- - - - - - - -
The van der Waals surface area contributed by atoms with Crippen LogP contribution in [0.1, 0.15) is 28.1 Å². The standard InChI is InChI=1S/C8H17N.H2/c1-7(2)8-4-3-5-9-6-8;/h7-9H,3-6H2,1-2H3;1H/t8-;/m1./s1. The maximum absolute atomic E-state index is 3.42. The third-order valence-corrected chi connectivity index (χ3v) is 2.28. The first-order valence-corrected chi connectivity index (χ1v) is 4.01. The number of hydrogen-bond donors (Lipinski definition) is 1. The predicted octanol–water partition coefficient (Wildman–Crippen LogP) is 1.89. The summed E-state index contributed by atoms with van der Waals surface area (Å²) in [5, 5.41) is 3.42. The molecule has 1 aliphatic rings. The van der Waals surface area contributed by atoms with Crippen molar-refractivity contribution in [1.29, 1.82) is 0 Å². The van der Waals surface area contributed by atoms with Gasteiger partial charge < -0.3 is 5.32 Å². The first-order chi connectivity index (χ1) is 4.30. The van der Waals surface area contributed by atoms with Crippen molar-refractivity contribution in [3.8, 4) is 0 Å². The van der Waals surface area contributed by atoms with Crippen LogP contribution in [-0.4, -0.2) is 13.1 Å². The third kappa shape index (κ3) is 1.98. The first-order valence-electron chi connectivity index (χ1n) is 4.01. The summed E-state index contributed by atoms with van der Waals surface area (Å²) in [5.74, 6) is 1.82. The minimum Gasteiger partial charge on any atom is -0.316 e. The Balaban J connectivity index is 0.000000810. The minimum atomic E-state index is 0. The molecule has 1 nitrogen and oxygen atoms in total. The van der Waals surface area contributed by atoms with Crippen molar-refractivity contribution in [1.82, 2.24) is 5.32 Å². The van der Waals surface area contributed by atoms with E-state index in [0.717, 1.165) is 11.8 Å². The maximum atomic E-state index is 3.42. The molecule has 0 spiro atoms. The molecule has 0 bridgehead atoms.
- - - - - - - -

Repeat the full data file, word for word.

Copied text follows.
The van der Waals surface area contributed by atoms with Crippen LogP contribution in [0.1, 0.15) is 28.1 Å². The standard InChI is InChI=1S/C8H17N.H2/c1-7(2)8-4-3-5-9-6-8;/h7-9H,3-6H2,1-2H3;1H/t8-;/m1./s1. The maximum absolute atomic E-state index is 3.42. The third-order valence-corrected chi connectivity index (χ3v) is 2.28. The first-order valence-corrected chi connectivity index (χ1v) is 4.01. The number of hydrogen-bond donors (Lipinski definition) is 1. The predicted octanol–water partition coefficient (Wildman–Crippen LogP) is 1.89. The summed E-state index contributed by atoms with van der Waals surface area (Å²) in [5, 5.41) is 3.42. The molecule has 1 aliphatic rings. The van der Waals surface area contributed by atoms with Crippen molar-refractivity contribution in [1.29, 1.82) is 0 Å². The van der Waals surface area contributed by atoms with Gasteiger partial charge < -0.3 is 5.32 Å². The first-order chi connectivity index (χ1) is 4.30. The van der Waals surface area contributed by atoms with Crippen molar-refractivity contribution in [3.8, 4) is 0 Å². The van der Waals surface area contributed by atoms with Crippen LogP contribution in [-0.4, -0.2) is 13.1 Å². The third kappa shape index (κ3) is 1.98. The first-order valence-electron chi connectivity index (χ1n) is 4.01. The summed E-state index contributed by atoms with van der Waals surface area (Å²) in [5.74, 6) is 1.82. The minimum Gasteiger partial charge on any atom is -0.316 e. The Balaban J connectivity index is 0.000000810. The minimum atomic E-state index is 0. The molecule has 1 nitrogen and oxygen atoms in total. The van der Waals surface area contributed by atoms with Crippen molar-refractivity contribution in [1.82, 2.24) is 5.32 Å². The van der Waals surface area contributed by atoms with E-state index in [0.717, 1.165) is 11.8 Å². The maximum atomic E-state index is 3.42. The molecule has 0 spiro atoms. The molecule has 0 bridgehead atoms.